The Canadian government announced in October 2018 that it wants 1,000,000 new permanent immigrants in the next 3 years and is increasing immigration to
- 310,000 in 2019
- 340,000 in 2020
- 350,000 in 2021
primarily in economic programs to address skills shortages and gaps in the labour market. Canada pledged to invest $440 million to increase immigration. The funds will be used to support increased demands on IRCC’s global processing network and immigrant settlement programs. Additional funding will enable IRCC and its partners to process and screen more applications for permanent residency in a timely manner.
On January 3, 2019, IRCC Minister Ahmed Husen announced 16 organizations will receive a combined $113 million to offer immigration and settlement pre-arrival support services virtually and in-person abroad to approved future immigrants through to 2023. The immigration integration services will be split into three categories:
- economic and family class immigrants
- Francophone immigrants
Pre-arrival services help immigrants integrate into the Canadian workforce faster and more smoothly, to educate new immigrants on life in Canada, and to minimize potential roadblocks after arrival. The groups receiving funding will encourage future immigrants to apply for relevant job licences and professional qualifications before their arrival in Canada, and get a head start on any required skill training.
Immigrant Unemployment Declines to Lowest Rate on Record
Programs to support successful integration to life in Canada are critical for immigrants to successfully enter the Canadian workforce. Canada's unemployment rate for immigrants is the lowest it has been since 2006 when these statistics were first tracked. Employers are increasingly relying on newcomers to fill jobs, new research from Statistics Canada shows. By 2036, Statistics Canada projects immigrants will make up 24.5% - 30% of Canada's population and Canada will be competing with other industrial countries for a share of young, skilled workers.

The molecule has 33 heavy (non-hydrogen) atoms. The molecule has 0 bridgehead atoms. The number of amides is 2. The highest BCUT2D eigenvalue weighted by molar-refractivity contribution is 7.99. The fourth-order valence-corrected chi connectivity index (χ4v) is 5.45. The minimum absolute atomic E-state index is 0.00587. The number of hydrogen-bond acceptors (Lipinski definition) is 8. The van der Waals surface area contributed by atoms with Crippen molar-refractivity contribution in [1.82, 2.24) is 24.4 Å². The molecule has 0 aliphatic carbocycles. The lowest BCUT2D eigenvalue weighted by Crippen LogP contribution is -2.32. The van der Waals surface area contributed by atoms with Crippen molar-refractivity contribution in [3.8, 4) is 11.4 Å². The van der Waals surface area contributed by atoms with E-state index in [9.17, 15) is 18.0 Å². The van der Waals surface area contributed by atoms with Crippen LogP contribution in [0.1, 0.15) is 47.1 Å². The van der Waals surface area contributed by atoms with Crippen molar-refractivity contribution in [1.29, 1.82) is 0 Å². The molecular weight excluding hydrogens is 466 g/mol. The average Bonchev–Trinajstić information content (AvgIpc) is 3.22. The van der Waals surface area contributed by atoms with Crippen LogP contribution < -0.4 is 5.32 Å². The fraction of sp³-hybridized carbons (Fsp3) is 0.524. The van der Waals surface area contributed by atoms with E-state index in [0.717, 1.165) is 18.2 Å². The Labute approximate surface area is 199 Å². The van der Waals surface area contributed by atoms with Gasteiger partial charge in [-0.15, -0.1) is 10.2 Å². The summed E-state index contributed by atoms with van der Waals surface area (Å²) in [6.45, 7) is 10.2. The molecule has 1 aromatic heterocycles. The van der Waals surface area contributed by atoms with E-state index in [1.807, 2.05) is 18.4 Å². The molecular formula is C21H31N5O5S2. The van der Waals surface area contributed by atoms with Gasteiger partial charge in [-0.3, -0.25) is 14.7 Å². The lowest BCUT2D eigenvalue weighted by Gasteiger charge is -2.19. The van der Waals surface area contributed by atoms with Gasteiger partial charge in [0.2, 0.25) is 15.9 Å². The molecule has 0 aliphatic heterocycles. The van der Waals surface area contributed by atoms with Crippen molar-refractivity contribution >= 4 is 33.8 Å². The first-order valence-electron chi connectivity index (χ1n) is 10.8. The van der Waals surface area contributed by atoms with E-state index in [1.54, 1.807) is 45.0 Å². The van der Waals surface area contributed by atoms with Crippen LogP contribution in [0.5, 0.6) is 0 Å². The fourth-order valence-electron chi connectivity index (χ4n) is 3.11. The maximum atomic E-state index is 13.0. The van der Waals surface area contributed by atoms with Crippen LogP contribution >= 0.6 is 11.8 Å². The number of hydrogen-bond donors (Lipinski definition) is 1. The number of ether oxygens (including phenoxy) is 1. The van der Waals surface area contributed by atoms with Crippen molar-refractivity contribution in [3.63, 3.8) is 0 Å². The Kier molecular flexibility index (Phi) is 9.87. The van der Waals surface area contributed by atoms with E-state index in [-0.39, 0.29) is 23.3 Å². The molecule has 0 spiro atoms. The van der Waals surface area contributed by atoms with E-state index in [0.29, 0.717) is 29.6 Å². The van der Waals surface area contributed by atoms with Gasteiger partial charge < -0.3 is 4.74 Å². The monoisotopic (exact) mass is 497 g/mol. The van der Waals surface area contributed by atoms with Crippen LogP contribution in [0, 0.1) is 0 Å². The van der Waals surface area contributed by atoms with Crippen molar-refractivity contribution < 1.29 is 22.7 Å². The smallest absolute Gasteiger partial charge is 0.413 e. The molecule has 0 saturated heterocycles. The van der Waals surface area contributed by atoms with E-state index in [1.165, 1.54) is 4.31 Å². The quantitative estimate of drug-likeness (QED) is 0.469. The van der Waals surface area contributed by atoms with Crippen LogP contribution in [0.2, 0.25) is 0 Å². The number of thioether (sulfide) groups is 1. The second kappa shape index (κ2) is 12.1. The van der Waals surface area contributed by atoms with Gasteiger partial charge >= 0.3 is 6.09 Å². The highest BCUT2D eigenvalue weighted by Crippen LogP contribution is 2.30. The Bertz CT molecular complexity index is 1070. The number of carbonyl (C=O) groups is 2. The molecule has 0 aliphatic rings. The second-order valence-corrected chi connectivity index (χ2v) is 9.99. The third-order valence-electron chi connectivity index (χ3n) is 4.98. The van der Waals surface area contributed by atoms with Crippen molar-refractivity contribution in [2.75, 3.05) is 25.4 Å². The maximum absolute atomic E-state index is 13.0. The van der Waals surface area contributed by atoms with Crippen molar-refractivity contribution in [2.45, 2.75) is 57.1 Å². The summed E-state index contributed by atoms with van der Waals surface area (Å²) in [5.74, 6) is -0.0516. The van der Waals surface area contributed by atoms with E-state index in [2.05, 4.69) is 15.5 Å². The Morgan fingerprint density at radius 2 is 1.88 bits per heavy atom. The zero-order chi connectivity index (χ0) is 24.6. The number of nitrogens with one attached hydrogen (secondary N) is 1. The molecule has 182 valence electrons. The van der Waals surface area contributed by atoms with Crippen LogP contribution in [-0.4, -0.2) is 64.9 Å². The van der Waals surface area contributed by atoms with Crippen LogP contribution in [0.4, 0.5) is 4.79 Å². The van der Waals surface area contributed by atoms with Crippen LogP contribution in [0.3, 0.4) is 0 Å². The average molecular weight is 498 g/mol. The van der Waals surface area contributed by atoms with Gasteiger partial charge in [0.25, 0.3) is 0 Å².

- 74% Canada workforce were born in Canada
- 26% Canada workforce are immigrants
- 6.4% Canadian working-age immigrants are unemployed
- 5% working-age born Canadians are unemployed
- 49.5% of immigrant workforce has university degrees
- 30.3% Canadian born workforce has university degrees
Economic immigrants will make up almost 60% of new permanent residents admitted to Canada; most will immigrate through the Express Entry immigration system for skilled workers.
Education has been key to successful immigration to Canada. 30% of Canadian schoolchildren are either immigrants themselves or have at least one parent born abroad, "yet Canada has one of the highest performing education systems in the world as ranked by the Program for International Assessment, or PISA, test that 15-year-olds from more than 70 countries take... Part of Canada’s success is connected to its strong track record on educating immigrants. "
Pre-arrival immigrant integration services will strengthen Canada's immigration success rate and help build a stronger Canada.
Don't wait to begin your immigration journey to Canada - do it now.